Winter

In winter the days are cold, dark and short.  Vegetation dies and crops do not grow and food becomes in short supply.   In some pagan northern European societies winter was thought of as the imprisonment of the eternally young, Earth goddess in the depths of the Earth by the aging winter solar god.  As winter progressed the power of the Sun god waned as the Sun rode low in the sky. As his power waned he became more like a malignant god of the underworld and feared the arrival of a young, potent Sun god who would steal the Earth goddess from him.  Desperate to preserve his own power and survive, he imprisoned the Earth goddess in the underworld to prevent anyone from stealing her. The imprisonment of the Earth Goddess resulted in a loss of fertility and renewal being withdrawn from the Earth, causing dramatic and disastrous consequences for humanity.

Spring

In spring the young Sun god arrives and takes a higher path across the sky providing longer days, more daylight and warmer weather.  His youth, strength and virility defeats and supplants the aging Sun god and frees the Earth goddess from imprisonment.  With a  more agreeable climate and the freeing of the goddess the Earth returns to life and seeds germinate, plants bud and grow and animals breed. The young Sun god takes the eternally young Earth goddess for his bride around the time of the festival of Beltane, commonly held on the 1st of May, or halfway between the March, or vernal equinox and the summer solstice, or midsummer,  when the Sun’s power is at its height.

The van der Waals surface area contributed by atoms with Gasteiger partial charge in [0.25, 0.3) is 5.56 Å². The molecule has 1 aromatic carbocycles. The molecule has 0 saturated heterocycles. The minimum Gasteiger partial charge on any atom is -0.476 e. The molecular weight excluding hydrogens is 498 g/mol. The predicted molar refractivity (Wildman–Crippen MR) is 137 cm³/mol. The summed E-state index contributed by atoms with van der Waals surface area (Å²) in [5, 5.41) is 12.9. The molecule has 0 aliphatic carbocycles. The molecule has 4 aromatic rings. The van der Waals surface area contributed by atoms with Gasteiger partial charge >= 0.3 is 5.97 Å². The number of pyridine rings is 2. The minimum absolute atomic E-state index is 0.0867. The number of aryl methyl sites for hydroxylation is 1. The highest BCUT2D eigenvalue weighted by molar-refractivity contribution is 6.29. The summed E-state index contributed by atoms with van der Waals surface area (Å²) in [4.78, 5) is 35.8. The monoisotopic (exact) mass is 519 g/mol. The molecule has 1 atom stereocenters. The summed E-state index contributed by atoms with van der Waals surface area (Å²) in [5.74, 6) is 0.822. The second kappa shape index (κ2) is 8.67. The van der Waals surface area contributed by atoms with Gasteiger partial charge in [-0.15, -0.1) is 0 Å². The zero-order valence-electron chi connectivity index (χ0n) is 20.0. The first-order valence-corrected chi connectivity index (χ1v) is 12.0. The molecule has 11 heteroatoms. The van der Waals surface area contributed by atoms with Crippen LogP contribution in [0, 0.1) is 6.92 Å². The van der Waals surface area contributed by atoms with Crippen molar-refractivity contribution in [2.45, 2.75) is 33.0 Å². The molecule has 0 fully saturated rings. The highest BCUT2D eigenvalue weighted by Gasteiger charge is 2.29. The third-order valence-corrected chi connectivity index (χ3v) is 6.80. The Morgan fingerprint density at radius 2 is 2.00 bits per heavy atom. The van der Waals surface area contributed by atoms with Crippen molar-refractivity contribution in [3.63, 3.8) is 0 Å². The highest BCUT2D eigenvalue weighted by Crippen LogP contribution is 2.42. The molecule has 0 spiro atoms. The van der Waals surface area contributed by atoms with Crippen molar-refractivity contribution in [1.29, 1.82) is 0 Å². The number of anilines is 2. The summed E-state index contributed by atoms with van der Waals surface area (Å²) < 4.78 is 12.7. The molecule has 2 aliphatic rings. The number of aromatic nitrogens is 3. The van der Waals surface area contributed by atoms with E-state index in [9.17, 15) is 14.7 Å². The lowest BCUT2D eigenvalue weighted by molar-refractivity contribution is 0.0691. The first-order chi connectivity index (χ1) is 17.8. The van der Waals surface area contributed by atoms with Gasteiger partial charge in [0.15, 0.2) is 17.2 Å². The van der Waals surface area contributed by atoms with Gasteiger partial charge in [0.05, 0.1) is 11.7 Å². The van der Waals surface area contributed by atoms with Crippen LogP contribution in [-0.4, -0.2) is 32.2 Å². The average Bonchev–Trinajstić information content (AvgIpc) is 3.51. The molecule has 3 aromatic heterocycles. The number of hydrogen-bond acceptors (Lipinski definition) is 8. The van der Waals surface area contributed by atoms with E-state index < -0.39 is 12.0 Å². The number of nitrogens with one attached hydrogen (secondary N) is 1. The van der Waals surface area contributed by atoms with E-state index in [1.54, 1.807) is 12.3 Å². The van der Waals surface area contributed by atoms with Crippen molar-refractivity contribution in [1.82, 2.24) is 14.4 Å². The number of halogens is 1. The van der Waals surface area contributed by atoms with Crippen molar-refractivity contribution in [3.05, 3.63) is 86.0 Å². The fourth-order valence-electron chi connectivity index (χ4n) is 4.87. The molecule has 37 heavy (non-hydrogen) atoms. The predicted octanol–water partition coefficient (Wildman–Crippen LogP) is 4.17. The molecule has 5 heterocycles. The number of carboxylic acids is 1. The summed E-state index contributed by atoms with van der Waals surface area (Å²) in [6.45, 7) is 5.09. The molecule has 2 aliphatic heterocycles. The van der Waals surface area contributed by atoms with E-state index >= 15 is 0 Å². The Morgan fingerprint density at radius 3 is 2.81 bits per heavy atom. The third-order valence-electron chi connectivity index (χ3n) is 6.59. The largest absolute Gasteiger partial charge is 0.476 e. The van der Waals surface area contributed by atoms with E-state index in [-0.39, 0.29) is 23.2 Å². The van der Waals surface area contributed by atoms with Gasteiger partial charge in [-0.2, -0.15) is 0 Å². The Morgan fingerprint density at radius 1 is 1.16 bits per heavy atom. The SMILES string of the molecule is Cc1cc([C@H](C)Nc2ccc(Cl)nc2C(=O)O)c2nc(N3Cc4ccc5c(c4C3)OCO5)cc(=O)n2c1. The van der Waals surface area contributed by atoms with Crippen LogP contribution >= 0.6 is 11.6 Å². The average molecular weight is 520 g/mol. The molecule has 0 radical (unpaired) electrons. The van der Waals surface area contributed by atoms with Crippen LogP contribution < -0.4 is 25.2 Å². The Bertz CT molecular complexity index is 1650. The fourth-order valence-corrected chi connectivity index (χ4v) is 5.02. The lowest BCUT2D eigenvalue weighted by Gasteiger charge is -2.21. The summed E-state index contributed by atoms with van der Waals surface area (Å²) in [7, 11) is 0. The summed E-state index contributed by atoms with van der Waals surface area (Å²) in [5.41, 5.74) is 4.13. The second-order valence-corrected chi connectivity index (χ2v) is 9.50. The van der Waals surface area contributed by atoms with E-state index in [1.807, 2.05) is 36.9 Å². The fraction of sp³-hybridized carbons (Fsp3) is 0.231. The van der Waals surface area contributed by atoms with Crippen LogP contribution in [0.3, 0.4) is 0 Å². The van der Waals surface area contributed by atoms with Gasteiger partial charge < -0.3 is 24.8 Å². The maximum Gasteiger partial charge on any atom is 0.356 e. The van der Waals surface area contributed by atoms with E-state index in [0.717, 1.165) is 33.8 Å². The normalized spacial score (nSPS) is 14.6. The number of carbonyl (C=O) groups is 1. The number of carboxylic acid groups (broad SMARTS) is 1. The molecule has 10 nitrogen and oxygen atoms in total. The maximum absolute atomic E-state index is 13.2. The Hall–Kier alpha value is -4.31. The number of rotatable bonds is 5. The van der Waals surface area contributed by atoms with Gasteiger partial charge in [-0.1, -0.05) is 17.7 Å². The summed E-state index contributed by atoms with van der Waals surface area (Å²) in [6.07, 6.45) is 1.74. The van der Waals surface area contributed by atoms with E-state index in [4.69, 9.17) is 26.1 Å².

Summer

As the  days grew longer and warmer, with the marriage of the Sun god and the Earth goddess the Earth is fertilized, plants grow and thrive and harvest time arrives which is the product of this marriage.  The young Sun god has reached the heights of his power at midsummer and the coming days will see his power decline.

Autumn

With the decline of power of the now aging Sun god there is a steadily decrease in sunlight and warmth, the days grow steadily shorter, vegetation begins to shrivel and die.  The cycle of the previous years repeats and slowly and inevitable the aging Sun god loses his strength, vigor and virility just as his predecessors had and just as those who come after him will.

Winter Returns